From the Axe to the Ryse Recon, Aska A5, or Jetson One, there’s no shortage of electric vertical takeoff and landing (eVTOL) aircraft in the works, ramping up to fill the skies with easy-breezy transit in the who-knows-how-distant future. But despite an across the board wow-factor, what all these vehicles are missing is range. The Aska A5 leads the pack with a 250-mile flight range, but it’s not all-electric; it has lithium-ion battery packs and a gas engine.
Enter a new player: AMSL Aero’s Vertiia. The eVTOL is designed to go up to 250 kilometers (155 miles) on electric batteries and up to 1,000 km (621 miles) with a hydrogen fuel cell power train.
AMSL Aero is an Australian company that was founded in 2017 by a husband and wife team: Andrew Moore, who previously worked as an aeronautical engineer at Yamaha, and Siobhan Lyndon, a former director of people operations at Google. They raised $23 million in Series B funding last year, and just completed the Vertiia’s first successful test flight.
The flight was remote-controlled and tethered, with a prototype aircraft that’s slightly smaller than the planned production version. The Vertiia will have space for five people—four passengers and a pilot—or up to 500 kilograms (1,100 pounds) of cargo. It will have eight sets of motors and propellers on a box wing design. This design reduces wingtip drag and ups aerodynamic efficiency, meaning the Vertiia’s relatively small size—its wingspan is 23 feet—shouldn’t stop it from operating smoothly in an urban environment with compact spaces.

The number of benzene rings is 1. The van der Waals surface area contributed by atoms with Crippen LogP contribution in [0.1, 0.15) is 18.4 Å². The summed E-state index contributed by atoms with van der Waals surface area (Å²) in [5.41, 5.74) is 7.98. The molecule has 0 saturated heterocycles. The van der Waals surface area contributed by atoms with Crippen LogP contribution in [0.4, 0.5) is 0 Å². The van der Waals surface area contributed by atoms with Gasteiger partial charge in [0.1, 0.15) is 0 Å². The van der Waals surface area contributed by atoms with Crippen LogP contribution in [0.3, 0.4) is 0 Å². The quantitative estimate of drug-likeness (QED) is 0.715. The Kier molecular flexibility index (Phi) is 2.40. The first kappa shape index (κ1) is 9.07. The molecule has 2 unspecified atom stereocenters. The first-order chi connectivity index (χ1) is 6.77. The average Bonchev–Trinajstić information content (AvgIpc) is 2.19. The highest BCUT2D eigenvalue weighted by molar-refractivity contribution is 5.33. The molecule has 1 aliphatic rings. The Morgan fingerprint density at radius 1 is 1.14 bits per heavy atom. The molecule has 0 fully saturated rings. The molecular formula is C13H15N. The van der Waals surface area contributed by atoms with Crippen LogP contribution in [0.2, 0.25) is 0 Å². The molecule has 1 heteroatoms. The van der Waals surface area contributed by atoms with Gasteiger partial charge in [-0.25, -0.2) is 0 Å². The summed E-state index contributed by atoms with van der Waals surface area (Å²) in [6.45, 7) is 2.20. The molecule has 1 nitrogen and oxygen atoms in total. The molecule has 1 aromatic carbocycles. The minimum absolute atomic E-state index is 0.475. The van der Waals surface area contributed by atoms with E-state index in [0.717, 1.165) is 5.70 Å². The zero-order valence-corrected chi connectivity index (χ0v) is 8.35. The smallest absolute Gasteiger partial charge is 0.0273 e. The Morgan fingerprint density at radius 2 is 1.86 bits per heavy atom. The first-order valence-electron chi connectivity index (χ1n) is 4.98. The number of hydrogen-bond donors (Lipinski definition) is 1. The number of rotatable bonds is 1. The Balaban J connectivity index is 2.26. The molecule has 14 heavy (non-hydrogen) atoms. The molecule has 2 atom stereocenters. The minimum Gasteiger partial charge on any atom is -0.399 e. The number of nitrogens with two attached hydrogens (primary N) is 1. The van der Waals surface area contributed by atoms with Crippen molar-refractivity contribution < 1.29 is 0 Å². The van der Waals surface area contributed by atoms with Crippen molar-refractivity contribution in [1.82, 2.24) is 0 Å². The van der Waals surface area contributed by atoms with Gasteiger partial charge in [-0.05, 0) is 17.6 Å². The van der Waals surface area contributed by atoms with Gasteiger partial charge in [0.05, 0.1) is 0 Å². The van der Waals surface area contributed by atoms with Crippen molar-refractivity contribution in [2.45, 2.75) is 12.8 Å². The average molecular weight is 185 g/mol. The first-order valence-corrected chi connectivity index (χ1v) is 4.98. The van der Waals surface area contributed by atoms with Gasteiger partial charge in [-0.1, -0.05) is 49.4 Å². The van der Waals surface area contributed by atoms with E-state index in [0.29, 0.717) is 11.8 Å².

The box wing design will provide an additional advantage once the aircraft starts running on hydrogen: AMSL plans to store the hydrogen fuel in tanks that connect the ends of the wings. Hydrogen’s energy density is better than that of batteries, but worse than jet fuel; planes will need about four times as much liquid hydrogen as they do jet fuel to fly the same distance.
That’s a lot more weight to carry, and the challenges don’t end there. Liquid hydrogen also needs to be stored under pressure and at very cold temperatures, meaning the tanks that hold it will be more complex than conventional jet fuel tanks.
But Moore believes that, in a sense, all of this can work to the Vertiia’s advantage. “One of the great advantages of the box wing is that if you do it right, what you put in the wingtips actually helps you aerodynamically,” he said. “So if you’re putting underslung tanks under your wings, that’ll give you a significant drag penalty—whereas for us, it can actually help reduce drag.”
Moore and Lyndon are purpose-building the Vertiia for the aeromedical, emergency services, and passenger markets, describing it as “a safe aircraft that could ease the burden of traffic congestion, provide greater choice over where people can work and live, improve medical access and patient outcomes for Australia’s rural and remote communities and most importantly, assist in de-carbonizing the transport industry.”
They’re not the only ones hoping to use hydrogen as an aircraft fuel. Rolls-Royce tested its hydrogen-powered jet engine late last year, and Airbus is working on a “megawatt-class” hydrogen fuel cell jet engine. Competitor Lilium isn’t aiming to use hydrogen fuel, but is targeting a similarly long range as the Vertiia with its unique fixed-wing eVTOL design.
AMSL is aiming for the Vertiia to enter service in 2026. Given the regulatory approvals, test flights, and production steps left to complete, that seems like an ambitious timeline, but the team feel that once they see success in their home country, bringing their product to the rest of the world will be an easy next step.
“Vertiia…was developed for the harsh long-distance conditions in Australia,” said Lyndon. “If it can work in Australia, it can work anywhere.”
Image Credit: AMSL Aero